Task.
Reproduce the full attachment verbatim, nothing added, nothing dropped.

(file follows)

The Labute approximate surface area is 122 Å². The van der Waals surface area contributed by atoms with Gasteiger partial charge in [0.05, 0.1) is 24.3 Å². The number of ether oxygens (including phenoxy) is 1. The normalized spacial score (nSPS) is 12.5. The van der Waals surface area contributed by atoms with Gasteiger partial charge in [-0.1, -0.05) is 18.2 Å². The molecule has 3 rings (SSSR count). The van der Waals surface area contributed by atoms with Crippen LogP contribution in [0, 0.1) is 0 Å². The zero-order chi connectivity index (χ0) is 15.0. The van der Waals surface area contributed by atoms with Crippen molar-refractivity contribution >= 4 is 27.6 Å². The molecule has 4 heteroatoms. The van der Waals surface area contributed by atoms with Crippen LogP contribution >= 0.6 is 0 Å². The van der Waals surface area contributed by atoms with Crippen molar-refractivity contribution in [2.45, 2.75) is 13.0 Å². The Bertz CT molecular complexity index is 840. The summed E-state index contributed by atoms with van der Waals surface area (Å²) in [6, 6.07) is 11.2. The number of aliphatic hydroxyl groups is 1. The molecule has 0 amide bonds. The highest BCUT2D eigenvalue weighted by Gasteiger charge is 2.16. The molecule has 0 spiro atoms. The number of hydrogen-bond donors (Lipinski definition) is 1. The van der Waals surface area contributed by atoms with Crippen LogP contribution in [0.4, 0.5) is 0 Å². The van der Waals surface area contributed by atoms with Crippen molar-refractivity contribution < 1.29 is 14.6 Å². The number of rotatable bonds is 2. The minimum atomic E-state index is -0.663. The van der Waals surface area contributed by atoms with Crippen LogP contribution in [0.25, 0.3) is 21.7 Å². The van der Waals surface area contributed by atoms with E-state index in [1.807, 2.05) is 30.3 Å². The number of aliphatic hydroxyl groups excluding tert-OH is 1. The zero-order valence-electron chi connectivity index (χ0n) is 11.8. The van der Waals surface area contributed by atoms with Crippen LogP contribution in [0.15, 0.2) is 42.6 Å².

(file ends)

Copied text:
The Labute approximate surface area is 122 Å². The van der Waals surface area contributed by atoms with Gasteiger partial charge in [0.05, 0.1) is 24.3 Å². The number of ether oxygens (including phenoxy) is 1. The normalized spacial score (nSPS) is 12.5. The van der Waals surface area contributed by atoms with Gasteiger partial charge in [-0.1, -0.05) is 18.2 Å². The molecule has 3 rings (SSSR count). The van der Waals surface area contributed by atoms with Crippen LogP contribution in [0, 0.1) is 0 Å². The zero-order chi connectivity index (χ0) is 15.0. The van der Waals surface area contributed by atoms with Crippen molar-refractivity contribution >= 4 is 27.6 Å². The molecule has 4 heteroatoms. The van der Waals surface area contributed by atoms with Crippen LogP contribution >= 0.6 is 0 Å². The van der Waals surface area contributed by atoms with Crippen molar-refractivity contribution in [2.45, 2.75) is 13.0 Å². The Bertz CT molecular complexity index is 840. The summed E-state index contributed by atoms with van der Waals surface area (Å²) in [6, 6.07) is 11.2. The number of aliphatic hydroxyl groups is 1. The molecule has 0 amide bonds. The highest BCUT2D eigenvalue weighted by Gasteiger charge is 2.16. The molecule has 0 spiro atoms. The number of hydrogen-bond donors (Lipinski definition) is 1. The van der Waals surface area contributed by atoms with Crippen LogP contribution in [0.4, 0.5) is 0 Å². The van der Waals surface area contributed by atoms with Crippen molar-refractivity contribution < 1.29 is 14.6 Å². The number of rotatable bonds is 2. The minimum atomic E-state index is -0.663. The van der Waals surface area contributed by atoms with Crippen LogP contribution in [0.25, 0.3) is 21.7 Å². The van der Waals surface area contributed by atoms with E-state index in [1.807, 2.05) is 30.3 Å². The number of aliphatic hydroxyl groups excluding tert-OH is 1. The zero-order valence-electron chi connectivity index (χ0n) is 11.8. The van der Waals surface area contributed by atoms with Crippen LogP contribution in [0.15, 0.2) is 42.6 Å².